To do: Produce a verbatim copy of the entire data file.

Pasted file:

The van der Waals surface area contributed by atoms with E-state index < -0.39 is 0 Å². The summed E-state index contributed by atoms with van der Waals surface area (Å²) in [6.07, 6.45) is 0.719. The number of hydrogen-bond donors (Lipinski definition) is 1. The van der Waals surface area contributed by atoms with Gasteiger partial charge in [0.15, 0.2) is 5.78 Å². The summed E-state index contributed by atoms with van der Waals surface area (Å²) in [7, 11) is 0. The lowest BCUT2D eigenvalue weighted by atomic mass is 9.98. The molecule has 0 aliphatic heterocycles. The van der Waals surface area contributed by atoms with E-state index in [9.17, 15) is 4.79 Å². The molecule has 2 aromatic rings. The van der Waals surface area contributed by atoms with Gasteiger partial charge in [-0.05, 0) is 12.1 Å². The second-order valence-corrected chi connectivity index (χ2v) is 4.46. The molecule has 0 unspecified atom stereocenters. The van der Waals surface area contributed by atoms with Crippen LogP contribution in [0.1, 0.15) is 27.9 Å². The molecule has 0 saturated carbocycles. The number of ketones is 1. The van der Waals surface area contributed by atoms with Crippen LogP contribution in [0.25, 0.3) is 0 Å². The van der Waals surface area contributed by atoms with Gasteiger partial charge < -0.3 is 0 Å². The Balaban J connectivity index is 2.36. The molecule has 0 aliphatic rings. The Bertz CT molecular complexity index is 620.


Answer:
The van der Waals surface area contributed by atoms with E-state index < -0.39 is 0 Å². The summed E-state index contributed by atoms with van der Waals surface area (Å²) in [6.07, 6.45) is 0.719. The number of hydrogen-bond donors (Lipinski definition) is 1. The van der Waals surface area contributed by atoms with Gasteiger partial charge in [0.15, 0.2) is 5.78 Å². The summed E-state index contributed by atoms with van der Waals surface area (Å²) in [7, 11) is 0. The lowest BCUT2D eigenvalue weighted by atomic mass is 9.98. The molecule has 0 aliphatic heterocycles. The van der Waals surface area contributed by atoms with E-state index in [9.17, 15) is 4.79 Å². The molecule has 2 aromatic rings. The van der Waals surface area contributed by atoms with Gasteiger partial charge in [-0.05, 0) is 12.1 Å². The second-order valence-corrected chi connectivity index (χ2v) is 4.46. The molecule has 0 unspecified atom stereocenters. The van der Waals surface area contributed by atoms with Crippen LogP contribution in [0.1, 0.15) is 27.9 Å². The molecule has 0 saturated carbocycles. The number of ketones is 1. The van der Waals surface area contributed by atoms with Crippen LogP contribution in [0.25, 0.3) is 0 Å². The van der Waals surface area contributed by atoms with Gasteiger partial charge < -0.3 is 0 Å². The Balaban J connectivity index is 2.36. The molecule has 0 aliphatic rings. The Bertz CT molecular complexity index is 620.